The picture has improved since the depths of the Great Recession, even for millennials. Some jobs have opened, and career paths have been restored.
But the problems of out-of-work millennials may echo through the national economy for years. When quality entry-level jobs are scarce, it takes longer for inexperienced workers to land the training and advancement their parents took for granted.
“Young people who graduate from college in a bad economy typically suffer long-term consequences,” concluded Pew, “with effects on their careers and earnings that linger as long as 15 years.”
Some economists, though not all, say the problem is made worse by boomers who didn’t leave the workforce, clogging the pipeline for entry-level positions and advancement.
Such trends suppress potential earnings growth, perhaps for decades.
“Anything that’s extreme and lasts for a while at that age is permanent, one way or another,” said nationally known demographer and author Neil Howe.
Problems were particularly pronounced for millennials in their mid-20s who tried to enter the workforce in the teeth of the recession. For some, the answer was a return to college.
“I have a lot of friends coming out of school right behind me who said, ‘I hear the job market’s bad, so I’m going to stay for my master’s,’ ” said Jessica Best, 31, of Kansas City.
While those decisions give millennials additional skills, though, they leave many with astonishing levels of educational debt.
Since 2004, total student debt tripled to more than $1.2 trillion — now second only to mortgage debt on the nation’s balance sheet.
And repaying that debt from lower salaries has proved difficult. The delinquency rate on student debt, a recent Fed study suggested, is close to 30 percent. The average student loan debt is more than $26,000.
Not every millennial facing job struggles decided to go back to school.
Some entered the workforce by taking the few jobs that were available — often low-paid, low-benefit, part-time. Some took unpaid internships.
While that helped the balance sheet, it left many millennials frustrated at a world that had changed in ways they didn’t expect.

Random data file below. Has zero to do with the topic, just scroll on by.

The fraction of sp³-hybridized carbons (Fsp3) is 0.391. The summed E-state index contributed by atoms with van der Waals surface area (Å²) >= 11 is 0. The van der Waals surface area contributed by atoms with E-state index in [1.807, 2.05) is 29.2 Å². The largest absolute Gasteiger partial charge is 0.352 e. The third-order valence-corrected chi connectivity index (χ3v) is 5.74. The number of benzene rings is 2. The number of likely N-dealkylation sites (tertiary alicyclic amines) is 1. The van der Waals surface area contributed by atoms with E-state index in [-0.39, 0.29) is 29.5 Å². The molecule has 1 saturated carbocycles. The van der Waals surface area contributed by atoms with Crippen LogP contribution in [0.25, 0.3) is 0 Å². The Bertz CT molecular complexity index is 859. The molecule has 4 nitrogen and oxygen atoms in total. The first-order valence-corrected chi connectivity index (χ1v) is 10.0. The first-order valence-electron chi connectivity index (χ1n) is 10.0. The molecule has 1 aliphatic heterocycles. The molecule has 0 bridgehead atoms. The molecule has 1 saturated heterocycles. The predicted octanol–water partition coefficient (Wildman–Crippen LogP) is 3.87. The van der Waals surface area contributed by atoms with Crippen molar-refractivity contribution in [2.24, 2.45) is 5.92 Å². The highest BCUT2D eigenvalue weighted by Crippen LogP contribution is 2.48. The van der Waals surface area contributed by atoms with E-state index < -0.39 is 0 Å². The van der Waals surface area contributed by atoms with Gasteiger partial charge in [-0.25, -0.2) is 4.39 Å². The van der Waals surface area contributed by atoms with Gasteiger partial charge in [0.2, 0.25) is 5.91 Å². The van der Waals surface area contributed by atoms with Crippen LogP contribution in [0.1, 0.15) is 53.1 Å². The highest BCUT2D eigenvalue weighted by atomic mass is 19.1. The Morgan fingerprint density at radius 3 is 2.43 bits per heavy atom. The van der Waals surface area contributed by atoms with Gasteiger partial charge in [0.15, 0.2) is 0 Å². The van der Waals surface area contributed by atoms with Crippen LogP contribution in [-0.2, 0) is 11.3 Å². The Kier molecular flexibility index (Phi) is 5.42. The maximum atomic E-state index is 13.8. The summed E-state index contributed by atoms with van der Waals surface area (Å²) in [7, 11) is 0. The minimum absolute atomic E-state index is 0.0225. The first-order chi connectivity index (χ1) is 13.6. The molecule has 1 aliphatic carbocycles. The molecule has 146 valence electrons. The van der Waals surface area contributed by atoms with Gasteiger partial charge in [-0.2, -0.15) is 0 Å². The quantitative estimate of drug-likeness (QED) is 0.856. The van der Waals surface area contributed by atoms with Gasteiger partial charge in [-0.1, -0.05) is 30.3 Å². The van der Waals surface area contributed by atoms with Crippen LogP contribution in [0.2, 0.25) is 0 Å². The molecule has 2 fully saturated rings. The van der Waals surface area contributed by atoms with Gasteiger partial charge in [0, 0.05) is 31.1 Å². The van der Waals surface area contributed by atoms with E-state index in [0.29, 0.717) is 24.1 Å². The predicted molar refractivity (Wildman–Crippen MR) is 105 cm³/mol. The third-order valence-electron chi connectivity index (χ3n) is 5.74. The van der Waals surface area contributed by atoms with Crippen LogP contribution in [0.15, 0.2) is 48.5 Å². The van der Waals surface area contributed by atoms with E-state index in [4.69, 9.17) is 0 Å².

“I was very confused,” Gillespie said. “I’m like, ‘Why am I doing this? Why is this happening to me? I went to school and got my degree, now where’s my job?’ ”
Eventually, Gillespie found a good job in health care. That also reflects a common millennial approach — unlike their parents, 20-somethings comfortably move from job to job, employer to employer.
One study suggests millennials will change employers an average of seven times before age 30.
Stephon Jones, 22, took several lower-wage gigs over the past several years, waiting for a break. He got one this summer when Ford offered him a job.
“There were a couple of times I was going to give up, for sure,” he said. “I got tired of bouncing around. But you can’t. You’ve got to keep on trying.”
Repeated job turnover is a challenge for white-collar and professional workers, who must continue to learn new skills as the job market evolves.
But it can be even more difficult for blue-collar workers in a new technology and information economy.
“These are people bouncing from one temporary job to the next; dropping out of college because they can’t figure out financial aid forms or fulfill their major requirements; relying on credit cards for medical emergencies,” Harvard research fellow Jennifer Silva wrote in The New York Times in June.
The Great Recession also depressed millennial income. From 2000 to 2011, the Economic Policy Institute found, wages actually fell for entry-level workers.
Housing prices collapsed in the Great Recession — but so did access to credit, a particular challenge for millennials with smaller incomes and sketchier credit histories.
“When my dad was my age, he could go out and get a loan to start his own business,” Williams said. “I have friends that want to do the same thing … and no bank will finance it.”